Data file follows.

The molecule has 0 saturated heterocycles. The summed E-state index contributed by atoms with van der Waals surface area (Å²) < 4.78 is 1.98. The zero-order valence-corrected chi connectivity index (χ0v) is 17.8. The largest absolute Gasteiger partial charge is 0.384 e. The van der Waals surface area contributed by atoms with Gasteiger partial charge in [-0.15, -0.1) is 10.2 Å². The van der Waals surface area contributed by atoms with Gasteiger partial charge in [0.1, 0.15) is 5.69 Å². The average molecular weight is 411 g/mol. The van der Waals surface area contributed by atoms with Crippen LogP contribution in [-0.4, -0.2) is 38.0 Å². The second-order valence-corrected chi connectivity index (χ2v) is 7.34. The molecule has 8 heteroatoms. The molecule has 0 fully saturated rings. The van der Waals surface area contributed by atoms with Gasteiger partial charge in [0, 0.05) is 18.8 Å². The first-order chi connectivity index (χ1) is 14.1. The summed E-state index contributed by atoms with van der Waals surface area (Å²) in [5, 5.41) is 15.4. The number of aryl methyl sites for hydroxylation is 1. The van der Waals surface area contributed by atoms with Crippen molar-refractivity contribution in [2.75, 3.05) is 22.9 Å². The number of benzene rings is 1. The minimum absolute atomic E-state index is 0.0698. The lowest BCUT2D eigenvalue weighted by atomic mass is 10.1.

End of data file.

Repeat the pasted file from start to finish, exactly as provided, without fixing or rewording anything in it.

The molecule has 0 saturated heterocycles. The summed E-state index contributed by atoms with van der Waals surface area (Å²) < 4.78 is 1.98. The zero-order valence-corrected chi connectivity index (χ0v) is 17.8. The largest absolute Gasteiger partial charge is 0.384 e. The van der Waals surface area contributed by atoms with Gasteiger partial charge in [-0.15, -0.1) is 10.2 Å². The van der Waals surface area contributed by atoms with Gasteiger partial charge in [0.1, 0.15) is 5.69 Å². The average molecular weight is 411 g/mol. The van der Waals surface area contributed by atoms with Crippen LogP contribution in [-0.4, -0.2) is 38.0 Å². The second-order valence-corrected chi connectivity index (χ2v) is 7.34. The molecule has 8 heteroatoms. The molecule has 0 fully saturated rings. The van der Waals surface area contributed by atoms with Gasteiger partial charge in [0, 0.05) is 18.8 Å². The first-order chi connectivity index (χ1) is 14.1. The summed E-state index contributed by atoms with van der Waals surface area (Å²) in [5, 5.41) is 15.4. The number of aryl methyl sites for hydroxylation is 1. The van der Waals surface area contributed by atoms with Crippen molar-refractivity contribution in [2.75, 3.05) is 22.9 Å². The number of benzene rings is 1. The minimum absolute atomic E-state index is 0.0698. The lowest BCUT2D eigenvalue weighted by atomic mass is 10.1.